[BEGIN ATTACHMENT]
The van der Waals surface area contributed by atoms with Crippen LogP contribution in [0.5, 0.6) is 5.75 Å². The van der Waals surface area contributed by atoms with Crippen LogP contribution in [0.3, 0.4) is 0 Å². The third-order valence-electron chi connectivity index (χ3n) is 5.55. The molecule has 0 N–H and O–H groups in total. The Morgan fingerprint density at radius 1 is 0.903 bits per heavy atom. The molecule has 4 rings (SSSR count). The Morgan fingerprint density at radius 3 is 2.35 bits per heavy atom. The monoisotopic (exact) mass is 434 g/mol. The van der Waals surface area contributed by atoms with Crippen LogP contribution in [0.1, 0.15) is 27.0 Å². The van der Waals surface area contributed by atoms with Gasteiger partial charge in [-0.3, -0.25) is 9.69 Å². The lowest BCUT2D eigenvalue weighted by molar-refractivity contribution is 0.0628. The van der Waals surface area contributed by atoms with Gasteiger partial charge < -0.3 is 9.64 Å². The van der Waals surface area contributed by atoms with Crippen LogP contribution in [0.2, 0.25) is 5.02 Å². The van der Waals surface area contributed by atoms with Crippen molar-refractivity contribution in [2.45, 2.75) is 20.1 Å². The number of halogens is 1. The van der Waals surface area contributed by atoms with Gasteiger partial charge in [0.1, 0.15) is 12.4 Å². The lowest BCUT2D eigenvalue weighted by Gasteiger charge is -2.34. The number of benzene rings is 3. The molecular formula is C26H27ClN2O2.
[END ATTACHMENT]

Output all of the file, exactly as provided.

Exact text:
The van der Waals surface area contributed by atoms with Crippen LogP contribution in [0.5, 0.6) is 5.75 Å². The van der Waals surface area contributed by atoms with Crippen LogP contribution in [0.3, 0.4) is 0 Å². The third-order valence-electron chi connectivity index (χ3n) is 5.55. The molecule has 0 N–H and O–H groups in total. The Morgan fingerprint density at radius 1 is 0.903 bits per heavy atom. The molecule has 4 rings (SSSR count). The Morgan fingerprint density at radius 3 is 2.35 bits per heavy atom. The monoisotopic (exact) mass is 434 g/mol. The van der Waals surface area contributed by atoms with Crippen LogP contribution in [0.1, 0.15) is 27.0 Å². The van der Waals surface area contributed by atoms with Gasteiger partial charge in [-0.3, -0.25) is 9.69 Å². The lowest BCUT2D eigenvalue weighted by molar-refractivity contribution is 0.0628. The van der Waals surface area contributed by atoms with Gasteiger partial charge < -0.3 is 9.64 Å². The van der Waals surface area contributed by atoms with Crippen LogP contribution in [0.2, 0.25) is 5.02 Å². The van der Waals surface area contributed by atoms with Crippen molar-refractivity contribution in [2.45, 2.75) is 20.1 Å². The number of halogens is 1. The van der Waals surface area contributed by atoms with Gasteiger partial charge in [0.1, 0.15) is 12.4 Å². The lowest BCUT2D eigenvalue weighted by Gasteiger charge is -2.34. The number of benzene rings is 3. The molecular formula is C26H27ClN2O2.